As this is women in engineering week, we are looking at the stories of women currently working in engineering to explore their route into the profession and why they think engineering is a good career.
In today’s post, we talk to Saoirse Kearse, a Software Quality Engineer at SL Controls. Even at secondary school, Saoirse knew she wanted to pursue a career in engineering, and she studied subjects that would help her go on to study a degree in Electronics and Computer Engineering at NUI Galway.
Shortly after graduating as an engineer in 2018, Saoirse was offered a job at SL Controls in our Limerick office.
Saoirse said: “I am from Clare, so I had to relocate to take up the job at SL Controls, but engineering is what I wanted to do, and it is what I studied for. This is still a male-dominated industry, but I found the team in Limerick very supportive, which really helps.
“While I was in the minority being female, there was never an issue with anyone or any concerns about whether I was capable enough. It also helps that I have an approach of always putting myself out there to take on new roles and get further engineering experience.”
That ambition led to other opportunities at SL Controls client sites and in our other offices around the country.
“I went to work in the Galway office after about six months in Limerick,” Saoirse said. “I have a lot of friends in Galway who made the move a bit easier. My travels weren’t over, though, as I got an opportunity to go to Dublin to take on a specific role with a large pharmaceutical company for a fixed time period. It was fast-paced lab validation work that was very different from what I was used to, but it was a brilliant experience and has really stood by me ever since.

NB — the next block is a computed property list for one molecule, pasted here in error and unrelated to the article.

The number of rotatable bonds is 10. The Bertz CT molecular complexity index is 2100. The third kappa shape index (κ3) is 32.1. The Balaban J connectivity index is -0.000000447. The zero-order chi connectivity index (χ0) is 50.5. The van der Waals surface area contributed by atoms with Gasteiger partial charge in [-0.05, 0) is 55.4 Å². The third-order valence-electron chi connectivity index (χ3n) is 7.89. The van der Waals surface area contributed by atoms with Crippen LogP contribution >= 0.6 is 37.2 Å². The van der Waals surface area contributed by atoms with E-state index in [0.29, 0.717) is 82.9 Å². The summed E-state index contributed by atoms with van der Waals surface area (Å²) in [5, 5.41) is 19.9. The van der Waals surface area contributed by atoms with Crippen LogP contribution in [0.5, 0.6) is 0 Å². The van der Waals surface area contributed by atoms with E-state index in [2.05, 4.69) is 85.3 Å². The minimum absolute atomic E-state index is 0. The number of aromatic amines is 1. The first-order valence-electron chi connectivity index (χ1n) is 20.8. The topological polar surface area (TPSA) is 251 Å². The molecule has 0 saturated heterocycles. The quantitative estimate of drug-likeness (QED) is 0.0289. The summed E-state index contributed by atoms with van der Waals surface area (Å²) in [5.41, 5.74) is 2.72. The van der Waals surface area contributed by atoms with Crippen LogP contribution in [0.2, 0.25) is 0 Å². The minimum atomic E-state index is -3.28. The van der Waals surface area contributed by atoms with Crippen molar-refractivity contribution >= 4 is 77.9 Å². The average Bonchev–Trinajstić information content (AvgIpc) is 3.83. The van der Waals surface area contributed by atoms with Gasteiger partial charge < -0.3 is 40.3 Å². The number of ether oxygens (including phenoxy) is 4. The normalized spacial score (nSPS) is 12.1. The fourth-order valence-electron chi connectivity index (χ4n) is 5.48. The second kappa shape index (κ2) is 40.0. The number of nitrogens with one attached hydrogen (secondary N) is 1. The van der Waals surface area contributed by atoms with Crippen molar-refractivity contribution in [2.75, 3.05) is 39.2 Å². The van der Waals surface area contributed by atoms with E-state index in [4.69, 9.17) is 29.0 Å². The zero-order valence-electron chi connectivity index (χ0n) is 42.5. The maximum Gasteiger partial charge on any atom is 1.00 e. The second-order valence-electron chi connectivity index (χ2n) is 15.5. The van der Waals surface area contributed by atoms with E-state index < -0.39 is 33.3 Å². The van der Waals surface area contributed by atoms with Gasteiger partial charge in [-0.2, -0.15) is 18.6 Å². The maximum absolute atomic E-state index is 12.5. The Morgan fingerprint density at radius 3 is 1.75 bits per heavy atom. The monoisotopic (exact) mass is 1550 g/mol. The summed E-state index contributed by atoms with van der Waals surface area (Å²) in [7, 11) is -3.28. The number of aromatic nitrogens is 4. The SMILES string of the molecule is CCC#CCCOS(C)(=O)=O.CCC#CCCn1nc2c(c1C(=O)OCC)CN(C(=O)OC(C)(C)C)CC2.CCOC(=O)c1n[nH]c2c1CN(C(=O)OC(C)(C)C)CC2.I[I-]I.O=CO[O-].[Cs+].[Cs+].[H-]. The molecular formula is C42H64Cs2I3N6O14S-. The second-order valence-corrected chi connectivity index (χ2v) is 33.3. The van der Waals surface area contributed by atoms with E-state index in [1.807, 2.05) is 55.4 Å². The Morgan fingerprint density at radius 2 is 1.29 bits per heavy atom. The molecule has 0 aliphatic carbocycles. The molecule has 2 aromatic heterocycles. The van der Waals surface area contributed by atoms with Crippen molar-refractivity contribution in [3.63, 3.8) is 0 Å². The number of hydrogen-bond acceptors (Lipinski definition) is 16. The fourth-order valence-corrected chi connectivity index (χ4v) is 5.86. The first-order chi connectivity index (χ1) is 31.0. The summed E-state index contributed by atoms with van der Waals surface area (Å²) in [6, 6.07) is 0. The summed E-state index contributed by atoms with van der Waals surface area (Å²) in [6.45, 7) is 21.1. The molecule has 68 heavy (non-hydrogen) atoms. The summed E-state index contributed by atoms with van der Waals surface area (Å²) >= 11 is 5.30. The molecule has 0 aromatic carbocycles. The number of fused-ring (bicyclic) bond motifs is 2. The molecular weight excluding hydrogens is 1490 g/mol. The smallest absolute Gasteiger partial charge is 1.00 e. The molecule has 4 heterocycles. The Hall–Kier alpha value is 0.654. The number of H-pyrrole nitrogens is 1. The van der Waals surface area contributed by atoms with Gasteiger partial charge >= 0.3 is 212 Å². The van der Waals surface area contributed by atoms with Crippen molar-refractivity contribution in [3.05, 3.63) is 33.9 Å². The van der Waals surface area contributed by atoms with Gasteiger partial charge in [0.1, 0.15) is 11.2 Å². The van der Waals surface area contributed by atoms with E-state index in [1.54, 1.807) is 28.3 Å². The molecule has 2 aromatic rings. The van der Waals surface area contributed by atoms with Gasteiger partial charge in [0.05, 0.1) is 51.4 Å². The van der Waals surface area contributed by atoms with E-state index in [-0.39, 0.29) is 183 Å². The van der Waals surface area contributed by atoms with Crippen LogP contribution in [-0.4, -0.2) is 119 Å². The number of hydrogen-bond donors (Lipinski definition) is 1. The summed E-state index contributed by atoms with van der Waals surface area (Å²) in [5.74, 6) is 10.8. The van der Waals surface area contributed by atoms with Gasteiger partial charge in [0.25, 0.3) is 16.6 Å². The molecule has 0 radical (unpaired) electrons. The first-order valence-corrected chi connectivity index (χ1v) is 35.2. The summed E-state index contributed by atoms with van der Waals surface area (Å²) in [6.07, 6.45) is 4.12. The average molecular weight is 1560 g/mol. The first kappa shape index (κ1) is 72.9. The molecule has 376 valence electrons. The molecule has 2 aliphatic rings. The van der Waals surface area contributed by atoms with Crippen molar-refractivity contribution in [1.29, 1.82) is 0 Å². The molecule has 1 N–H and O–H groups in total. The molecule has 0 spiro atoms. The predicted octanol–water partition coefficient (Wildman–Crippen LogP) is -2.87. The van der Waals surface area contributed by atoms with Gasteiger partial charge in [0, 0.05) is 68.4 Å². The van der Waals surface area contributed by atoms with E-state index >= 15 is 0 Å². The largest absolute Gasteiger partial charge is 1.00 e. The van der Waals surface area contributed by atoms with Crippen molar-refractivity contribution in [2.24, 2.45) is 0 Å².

“After that period at the client site in Dublin, I returned to Galway where I am currently working on projects for some of the largest corporations in the world.”
What about the issue of getting more girls and young women to consider a career in engineering?
“Engineering is a male-dominated industry, but it is not a male industry. In my career so far, I have found a lot of support and encouragement. Also, in my field of engineering, the stereotype of engineers being male is gone.
“A lot of change is still needed, as I was one of only four girls in my university class out of 60 students. There are also considerably more working male engineers than female. Things are starting to change, though. At the end of my time at university, I could see that more women were starting to apply.
“My advice to any girls or young women is to go for it. If you want to be an engineer, you can do it if you are willing to put the work in and put yourself forward.”